Cambodia should strengthen its poverty reduction agency, the Council for Agriculture and Rural Development (CARD) being the inter-ministry coordinator on poverty reduction programmes. CARD can be made a more specialised national poverty reduction agency and key staff members should be continuously trained rather than largely relying on external consultants. More resources should be allocated to building rural physical infrastructures (roads, bridges, land improvement, and irrigation) to allow poor households greater and easier access to markets for their income-generating activities.
Human capital improvement remains an important issue for Cambodia Mismatch of required skills since many young graduates are being trained Cambodia is also lagging behind in the field of research and development The number of researchers is very low with only 17 researchers per million people compared to 1071 in China Cambodia also faces resource constraints due partly to corruption, insufficient revenue collection mechanism, weak institutional arrangement and governance.
CHINA’S ROLE IN CAMBODIA’S DEVELOPMENT
China’s accumulated ODA disbursement 20062010 was USD455.9 million = 11% of total disbursement, third after Japan (15%) and ADB (12%). Majority of China’s ODA (76%) goes to infrastructure building, community and social welfare services (12.7%) and government and administration (7.1%). Between 2000 and first half of 2011, China was the top investor having 232 business investment projects, mainly in garments (125 projects), followed by South Korea. China’s investment in hydropower dams and Source: CDC’s Aid Effectiveness Report 2010; CDC’s Database 2011 mineral resources have also increased.
PRIORITY HYDROPOWER PROJECTS BY CHINESE FIRMS IN CAMBODIA
Project Installed Capacity (MW) 24 36 13 180 or 193 13 467 or 3,300 260 125 or 235 120 32 110 80 222 207 Annual Energy Production (GWh/yr.) 120 187 76 558 70 2800 or 14,870 1358 656 668 211 426 588 1174 1065 Expected year of commission 2010 2010 2008 2010 2006 2016 2015 2015 2015 2015 2010 2012 2018 2018 Status
Battambang I Battambang II Battambang III Kamchay Kirirom III Sambour Stung Cheay Areng (Lower) Stung Russey Chrum (Middle) Stung Russey Chrum (Upper) Stung Russey Chrum Stung Atay Stung Tatay Lower Sre Pok II Lower Sesan II
Unknown Unknown Unknown Construct Feasibility Study Feasibility Study Feasibility Study Feasibility Study Unknown Unknown Feasibility Study Construct Pre Feasibility Study PreFeasibility Study
Source: Middleton & Sam 2008
More support through training staff and civil servants who work for poverty reduction institutions. Collaborate in research and exchange programmes aimed at providing further strategies and plans for poverty reduction. Continue the current expenditure of Chinese ODA on transportation and infrastructure and Chinese investors should expand their interests in agrobusiness. Consider transferring technological and managerial know-how to Cambodian counterparts. Commit to implement international standards in projects to ensure cooperation for long-term growth.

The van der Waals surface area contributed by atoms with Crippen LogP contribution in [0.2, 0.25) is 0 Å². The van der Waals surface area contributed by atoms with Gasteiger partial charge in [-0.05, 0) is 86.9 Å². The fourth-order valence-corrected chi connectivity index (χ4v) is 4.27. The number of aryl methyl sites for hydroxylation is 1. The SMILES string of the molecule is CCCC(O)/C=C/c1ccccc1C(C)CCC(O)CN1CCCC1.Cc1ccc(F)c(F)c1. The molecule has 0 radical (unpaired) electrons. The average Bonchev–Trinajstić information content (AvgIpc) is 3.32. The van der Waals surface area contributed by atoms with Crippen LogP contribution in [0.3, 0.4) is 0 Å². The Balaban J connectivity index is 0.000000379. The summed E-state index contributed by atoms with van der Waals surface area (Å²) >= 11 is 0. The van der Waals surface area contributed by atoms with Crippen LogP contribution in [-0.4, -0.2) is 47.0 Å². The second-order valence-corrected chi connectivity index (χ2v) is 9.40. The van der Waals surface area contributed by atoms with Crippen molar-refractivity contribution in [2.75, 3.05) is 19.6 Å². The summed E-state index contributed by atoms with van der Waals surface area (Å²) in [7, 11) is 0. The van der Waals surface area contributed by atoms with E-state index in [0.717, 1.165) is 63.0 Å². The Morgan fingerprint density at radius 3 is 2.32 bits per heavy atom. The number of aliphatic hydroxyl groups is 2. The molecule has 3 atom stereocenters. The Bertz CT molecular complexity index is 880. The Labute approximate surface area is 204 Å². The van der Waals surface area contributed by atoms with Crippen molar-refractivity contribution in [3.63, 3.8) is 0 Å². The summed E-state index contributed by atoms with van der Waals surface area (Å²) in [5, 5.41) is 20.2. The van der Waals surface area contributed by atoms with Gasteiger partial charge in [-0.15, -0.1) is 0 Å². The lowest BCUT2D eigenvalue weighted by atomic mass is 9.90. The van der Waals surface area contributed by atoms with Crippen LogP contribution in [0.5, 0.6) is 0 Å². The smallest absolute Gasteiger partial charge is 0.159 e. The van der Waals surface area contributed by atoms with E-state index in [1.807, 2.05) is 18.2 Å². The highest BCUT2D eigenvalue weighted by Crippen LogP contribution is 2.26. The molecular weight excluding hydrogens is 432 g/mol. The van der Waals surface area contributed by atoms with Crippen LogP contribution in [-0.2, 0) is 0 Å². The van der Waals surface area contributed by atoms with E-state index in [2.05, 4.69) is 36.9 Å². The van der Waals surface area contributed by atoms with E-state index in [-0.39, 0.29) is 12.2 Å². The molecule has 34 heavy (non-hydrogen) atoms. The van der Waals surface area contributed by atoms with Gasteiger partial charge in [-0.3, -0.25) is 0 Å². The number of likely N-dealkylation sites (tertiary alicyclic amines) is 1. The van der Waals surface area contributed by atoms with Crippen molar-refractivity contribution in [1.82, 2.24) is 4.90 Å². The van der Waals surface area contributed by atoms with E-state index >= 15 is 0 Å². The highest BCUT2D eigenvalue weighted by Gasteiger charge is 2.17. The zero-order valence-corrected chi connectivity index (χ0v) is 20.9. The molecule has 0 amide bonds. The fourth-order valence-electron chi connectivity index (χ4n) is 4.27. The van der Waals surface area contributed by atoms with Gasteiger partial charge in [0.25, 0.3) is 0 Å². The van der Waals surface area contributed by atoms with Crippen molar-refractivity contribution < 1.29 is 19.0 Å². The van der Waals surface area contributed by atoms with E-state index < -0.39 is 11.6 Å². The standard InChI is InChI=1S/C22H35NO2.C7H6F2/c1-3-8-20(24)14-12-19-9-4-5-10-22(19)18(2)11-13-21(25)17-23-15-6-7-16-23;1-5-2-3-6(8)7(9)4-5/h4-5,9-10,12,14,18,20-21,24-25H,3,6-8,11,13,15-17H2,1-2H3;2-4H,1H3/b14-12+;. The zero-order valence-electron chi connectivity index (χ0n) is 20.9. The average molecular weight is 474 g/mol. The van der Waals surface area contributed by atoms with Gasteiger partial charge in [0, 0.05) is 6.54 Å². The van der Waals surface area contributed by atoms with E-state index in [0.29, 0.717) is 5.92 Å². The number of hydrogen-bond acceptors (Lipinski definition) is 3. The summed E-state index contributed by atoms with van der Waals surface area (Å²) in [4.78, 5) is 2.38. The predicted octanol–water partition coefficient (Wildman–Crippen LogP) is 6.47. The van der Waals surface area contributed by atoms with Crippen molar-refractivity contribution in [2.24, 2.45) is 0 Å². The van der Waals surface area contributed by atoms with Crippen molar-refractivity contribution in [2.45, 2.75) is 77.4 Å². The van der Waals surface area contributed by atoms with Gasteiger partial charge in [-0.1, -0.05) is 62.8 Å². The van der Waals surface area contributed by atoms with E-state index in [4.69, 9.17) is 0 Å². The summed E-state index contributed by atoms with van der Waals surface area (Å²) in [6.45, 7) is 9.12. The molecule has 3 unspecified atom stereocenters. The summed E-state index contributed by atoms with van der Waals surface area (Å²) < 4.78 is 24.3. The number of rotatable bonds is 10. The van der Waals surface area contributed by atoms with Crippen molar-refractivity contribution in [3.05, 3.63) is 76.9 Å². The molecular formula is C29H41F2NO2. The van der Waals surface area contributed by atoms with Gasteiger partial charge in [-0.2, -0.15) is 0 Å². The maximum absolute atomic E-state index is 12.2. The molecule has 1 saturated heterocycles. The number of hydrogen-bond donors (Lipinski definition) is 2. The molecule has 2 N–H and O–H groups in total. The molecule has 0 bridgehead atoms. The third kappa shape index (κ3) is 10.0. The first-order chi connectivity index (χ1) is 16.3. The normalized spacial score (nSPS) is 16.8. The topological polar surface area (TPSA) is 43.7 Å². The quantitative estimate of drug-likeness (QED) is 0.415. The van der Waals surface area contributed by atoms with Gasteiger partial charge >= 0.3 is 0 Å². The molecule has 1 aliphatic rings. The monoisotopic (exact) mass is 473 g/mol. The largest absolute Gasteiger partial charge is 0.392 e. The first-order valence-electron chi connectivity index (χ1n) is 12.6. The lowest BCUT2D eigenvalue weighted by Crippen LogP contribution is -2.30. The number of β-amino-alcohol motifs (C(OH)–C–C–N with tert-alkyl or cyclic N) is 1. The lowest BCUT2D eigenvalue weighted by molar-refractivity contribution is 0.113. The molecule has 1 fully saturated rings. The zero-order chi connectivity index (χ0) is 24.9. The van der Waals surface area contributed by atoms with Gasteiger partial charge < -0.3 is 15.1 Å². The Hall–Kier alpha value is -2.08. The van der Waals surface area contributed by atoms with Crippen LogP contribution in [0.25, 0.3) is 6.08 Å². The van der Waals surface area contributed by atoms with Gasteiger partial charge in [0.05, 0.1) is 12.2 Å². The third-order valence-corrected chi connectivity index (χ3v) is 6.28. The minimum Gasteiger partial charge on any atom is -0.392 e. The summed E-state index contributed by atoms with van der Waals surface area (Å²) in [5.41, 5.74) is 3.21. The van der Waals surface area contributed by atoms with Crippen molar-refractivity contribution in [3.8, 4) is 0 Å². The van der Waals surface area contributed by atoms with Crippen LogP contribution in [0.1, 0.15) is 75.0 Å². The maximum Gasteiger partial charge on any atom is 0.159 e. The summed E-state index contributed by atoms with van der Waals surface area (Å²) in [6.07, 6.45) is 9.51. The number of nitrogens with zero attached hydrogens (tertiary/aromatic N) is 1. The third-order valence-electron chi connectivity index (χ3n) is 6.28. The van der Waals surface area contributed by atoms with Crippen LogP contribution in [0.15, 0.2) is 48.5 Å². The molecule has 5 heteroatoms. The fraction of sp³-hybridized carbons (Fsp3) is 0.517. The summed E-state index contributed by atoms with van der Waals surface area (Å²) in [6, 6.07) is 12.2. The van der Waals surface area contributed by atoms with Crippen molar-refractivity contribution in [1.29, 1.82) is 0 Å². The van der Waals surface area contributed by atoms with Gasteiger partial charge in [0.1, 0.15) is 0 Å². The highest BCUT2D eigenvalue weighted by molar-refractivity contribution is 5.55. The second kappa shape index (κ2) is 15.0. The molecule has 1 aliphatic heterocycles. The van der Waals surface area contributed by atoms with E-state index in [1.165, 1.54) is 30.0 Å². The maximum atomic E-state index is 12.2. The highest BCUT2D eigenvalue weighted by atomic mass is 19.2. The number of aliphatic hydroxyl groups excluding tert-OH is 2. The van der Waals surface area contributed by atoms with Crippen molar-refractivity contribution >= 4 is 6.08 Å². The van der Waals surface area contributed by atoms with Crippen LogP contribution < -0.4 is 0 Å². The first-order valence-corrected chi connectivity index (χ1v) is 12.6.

China’s National Bureau of Statistics (1996), Statistical Yearbook (China: Beijing) China’s National Bureau of Statistics (2010), Statistical Yearbook (China: Beijing) Council for the Development of Cambodia (2010), “Aid Effectiveness Report and Database”, (Phnom Penh: CDC) Dollar, David (2008), Lessons from China for Africa, World Bank Policy Research Working Paper No. 4531 Guimbert, Stephane (2010), Cambodia 1998-2008: An Episode of Rapid Growth, World Bank Policy Research Working Paper No. 5271, (Washington DC: World Bank)
Ianchovichina, Elena & Susanna Lundstrom (2009) “What is Inclusive Growth?” PREMD, http://siteresources.worldbank.org/INTDEBTDEPT/Resources/4689801218567884549/WhatIsInclusiveGrowth20081230.pdf (accessed August 2011) Kobayashi, Shintaro, Katsuhiro Saito, Hajime Tanji, Wenfeng Huang & Minoru Tada (2008), “Economic Structure of Cambodia and Strategies for Pro-Poor Growth: Results from a Computable General Equilibrium Analysis”, 19 Studies in Regional Science, 38(1), pp. 137-154 Middleton, Carl & Sam Chanthy (2008), “Cambodia’s Hydropower Development and China’s Involvement” (Phnom Penh: RCC)
Montalvo, Jose, G. & Martin Ravallion (2010), “The pattern of growth and poverty reduction in China”, Journal of Comparative Economics, 38, pp. 2-16 National Institute of Statistics (2008), Statistical Yearbook 2008 (Phnom Penh: MOP) Ravallion, Martin (2009), “Are There Lessons for Africa from China’s Success Against Poverty?” World Development, 37(2), pp. 303-313 United Nations Development Programme (2010a), “The Real Wealth of Nations: Pathways to Human Development”, Human Development Report (New York: UNDP) World Bank (2009), “Poverty Profile and Trend in Cambodia: Findings from the 2007 CSES” (Phnom Penh: World Bank) World Bank (2010a), “Doing Business 2011: Making a difference for entrepreneurs”, http://www.doingbusiness.org/reports/globalreports/doing-business-2011 (accessed May 2011) World Bank (2010b), “Worldwide Governance Indicators”, http://info.worldbank.org/governance/wgi/index.asp (accessed June 2011) World Bank (2011), World Bank Open Data, http://databank.worldbank.org/ddp/home.do?Step=2&id=4&DisplayAggre gation=N&Sdmx upported=Y&CNO=2&SET_BRANDING=YES (accessed May 2011) World Bank (2011), World Development Indicators (Washington DC: